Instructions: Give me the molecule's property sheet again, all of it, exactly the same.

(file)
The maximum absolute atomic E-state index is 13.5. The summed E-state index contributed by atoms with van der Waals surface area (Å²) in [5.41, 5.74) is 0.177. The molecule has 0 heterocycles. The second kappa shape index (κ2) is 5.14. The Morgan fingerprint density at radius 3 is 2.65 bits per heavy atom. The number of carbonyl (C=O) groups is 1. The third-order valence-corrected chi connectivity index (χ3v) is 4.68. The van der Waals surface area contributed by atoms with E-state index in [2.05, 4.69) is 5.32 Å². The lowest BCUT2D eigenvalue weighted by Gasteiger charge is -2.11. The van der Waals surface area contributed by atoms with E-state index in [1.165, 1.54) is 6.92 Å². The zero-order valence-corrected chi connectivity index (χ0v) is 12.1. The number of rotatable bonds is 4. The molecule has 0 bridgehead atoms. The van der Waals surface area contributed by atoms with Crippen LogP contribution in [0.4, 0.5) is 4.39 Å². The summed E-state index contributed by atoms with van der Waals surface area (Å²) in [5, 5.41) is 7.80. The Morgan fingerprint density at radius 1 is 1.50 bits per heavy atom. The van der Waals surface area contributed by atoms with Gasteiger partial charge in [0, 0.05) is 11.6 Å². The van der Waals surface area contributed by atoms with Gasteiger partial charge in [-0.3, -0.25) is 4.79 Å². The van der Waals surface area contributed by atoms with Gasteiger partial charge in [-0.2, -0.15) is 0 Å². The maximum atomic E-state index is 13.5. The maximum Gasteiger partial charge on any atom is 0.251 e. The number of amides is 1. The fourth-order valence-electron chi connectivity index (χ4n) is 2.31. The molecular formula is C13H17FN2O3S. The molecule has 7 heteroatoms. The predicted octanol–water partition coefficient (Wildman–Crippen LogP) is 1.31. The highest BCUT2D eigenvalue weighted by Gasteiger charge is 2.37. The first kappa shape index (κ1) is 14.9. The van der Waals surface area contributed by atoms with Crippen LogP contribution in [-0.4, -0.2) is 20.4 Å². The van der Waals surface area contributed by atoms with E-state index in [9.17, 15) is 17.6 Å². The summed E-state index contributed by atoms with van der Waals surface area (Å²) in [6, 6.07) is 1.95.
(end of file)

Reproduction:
The maximum absolute atomic E-state index is 13.5. The summed E-state index contributed by atoms with van der Waals surface area (Å²) in [5.41, 5.74) is 0.177. The molecule has 0 heterocycles. The second kappa shape index (κ2) is 5.14. The Morgan fingerprint density at radius 3 is 2.65 bits per heavy atom. The number of carbonyl (C=O) groups is 1. The third-order valence-corrected chi connectivity index (χ3v) is 4.68. The van der Waals surface area contributed by atoms with E-state index in [2.05, 4.69) is 5.32 Å². The lowest BCUT2D eigenvalue weighted by Gasteiger charge is -2.11. The van der Waals surface area contributed by atoms with E-state index in [1.165, 1.54) is 6.92 Å². The zero-order valence-corrected chi connectivity index (χ0v) is 12.1. The number of rotatable bonds is 4. The molecule has 0 bridgehead atoms. The van der Waals surface area contributed by atoms with Crippen LogP contribution in [0.4, 0.5) is 4.39 Å². The summed E-state index contributed by atoms with van der Waals surface area (Å²) in [5, 5.41) is 7.80. The Morgan fingerprint density at radius 1 is 1.50 bits per heavy atom. The van der Waals surface area contributed by atoms with Gasteiger partial charge in [0, 0.05) is 11.6 Å². The van der Waals surface area contributed by atoms with Gasteiger partial charge in [-0.3, -0.25) is 4.79 Å². The van der Waals surface area contributed by atoms with Gasteiger partial charge in [-0.2, -0.15) is 0 Å². The maximum atomic E-state index is 13.5. The maximum Gasteiger partial charge on any atom is 0.251 e. The number of amides is 1. The fourth-order valence-electron chi connectivity index (χ4n) is 2.31. The molecular formula is C13H17FN2O3S. The molecule has 7 heteroatoms. The predicted octanol–water partition coefficient (Wildman–Crippen LogP) is 1.31. The highest BCUT2D eigenvalue weighted by Gasteiger charge is 2.37. The first kappa shape index (κ1) is 14.9. The van der Waals surface area contributed by atoms with Crippen LogP contribution in [-0.4, -0.2) is 20.4 Å². The van der Waals surface area contributed by atoms with E-state index in [9.17, 15) is 17.6 Å². The summed E-state index contributed by atoms with van der Waals surface area (Å²) in [6, 6.07) is 1.95.